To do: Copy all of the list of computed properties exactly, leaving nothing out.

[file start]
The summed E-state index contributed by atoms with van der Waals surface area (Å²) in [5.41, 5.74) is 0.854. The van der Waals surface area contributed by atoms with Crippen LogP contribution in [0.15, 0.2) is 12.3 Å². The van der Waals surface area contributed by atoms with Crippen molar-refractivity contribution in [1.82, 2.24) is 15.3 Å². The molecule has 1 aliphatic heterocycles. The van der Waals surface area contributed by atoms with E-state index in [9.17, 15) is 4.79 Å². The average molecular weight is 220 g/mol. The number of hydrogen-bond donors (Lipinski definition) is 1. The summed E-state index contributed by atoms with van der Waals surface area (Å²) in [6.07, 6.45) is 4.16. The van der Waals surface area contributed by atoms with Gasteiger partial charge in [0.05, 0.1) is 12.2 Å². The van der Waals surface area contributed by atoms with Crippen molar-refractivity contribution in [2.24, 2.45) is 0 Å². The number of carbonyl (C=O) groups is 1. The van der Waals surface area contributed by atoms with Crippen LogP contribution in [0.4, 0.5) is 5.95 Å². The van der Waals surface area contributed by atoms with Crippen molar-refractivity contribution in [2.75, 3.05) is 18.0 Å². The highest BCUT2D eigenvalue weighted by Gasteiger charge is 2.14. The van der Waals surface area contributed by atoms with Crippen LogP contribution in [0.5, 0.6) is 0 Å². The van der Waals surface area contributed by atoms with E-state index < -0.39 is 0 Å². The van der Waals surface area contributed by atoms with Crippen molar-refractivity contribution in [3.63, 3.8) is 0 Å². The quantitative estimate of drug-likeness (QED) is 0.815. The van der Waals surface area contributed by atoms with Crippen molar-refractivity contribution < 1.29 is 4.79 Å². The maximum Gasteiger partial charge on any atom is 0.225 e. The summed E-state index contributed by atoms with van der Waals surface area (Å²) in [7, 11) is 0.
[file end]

The summed E-state index contributed by atoms with van der Waals surface area (Å²) in [5.41, 5.74) is 0.854. The van der Waals surface area contributed by atoms with Crippen LogP contribution in [0.15, 0.2) is 12.3 Å². The van der Waals surface area contributed by atoms with Crippen molar-refractivity contribution in [1.82, 2.24) is 15.3 Å². The molecule has 1 aliphatic heterocycles. The van der Waals surface area contributed by atoms with E-state index in [9.17, 15) is 4.79 Å². The average molecular weight is 220 g/mol. The number of hydrogen-bond donors (Lipinski definition) is 1. The summed E-state index contributed by atoms with van der Waals surface area (Å²) in [6.07, 6.45) is 4.16. The van der Waals surface area contributed by atoms with Gasteiger partial charge in [0.05, 0.1) is 12.2 Å². The van der Waals surface area contributed by atoms with Crippen molar-refractivity contribution in [2.24, 2.45) is 0 Å². The number of carbonyl (C=O) groups is 1. The van der Waals surface area contributed by atoms with Crippen LogP contribution in [0.4, 0.5) is 5.95 Å². The van der Waals surface area contributed by atoms with Crippen molar-refractivity contribution in [2.75, 3.05) is 18.0 Å². The highest BCUT2D eigenvalue weighted by Gasteiger charge is 2.14. The van der Waals surface area contributed by atoms with Crippen LogP contribution in [0.5, 0.6) is 0 Å². The van der Waals surface area contributed by atoms with E-state index < -0.39 is 0 Å². The van der Waals surface area contributed by atoms with Crippen molar-refractivity contribution in [3.63, 3.8) is 0 Å². The quantitative estimate of drug-likeness (QED) is 0.815. The van der Waals surface area contributed by atoms with Crippen molar-refractivity contribution < 1.29 is 4.79 Å². The maximum Gasteiger partial charge on any atom is 0.225 e. The summed E-state index contributed by atoms with van der Waals surface area (Å²) in [7, 11) is 0.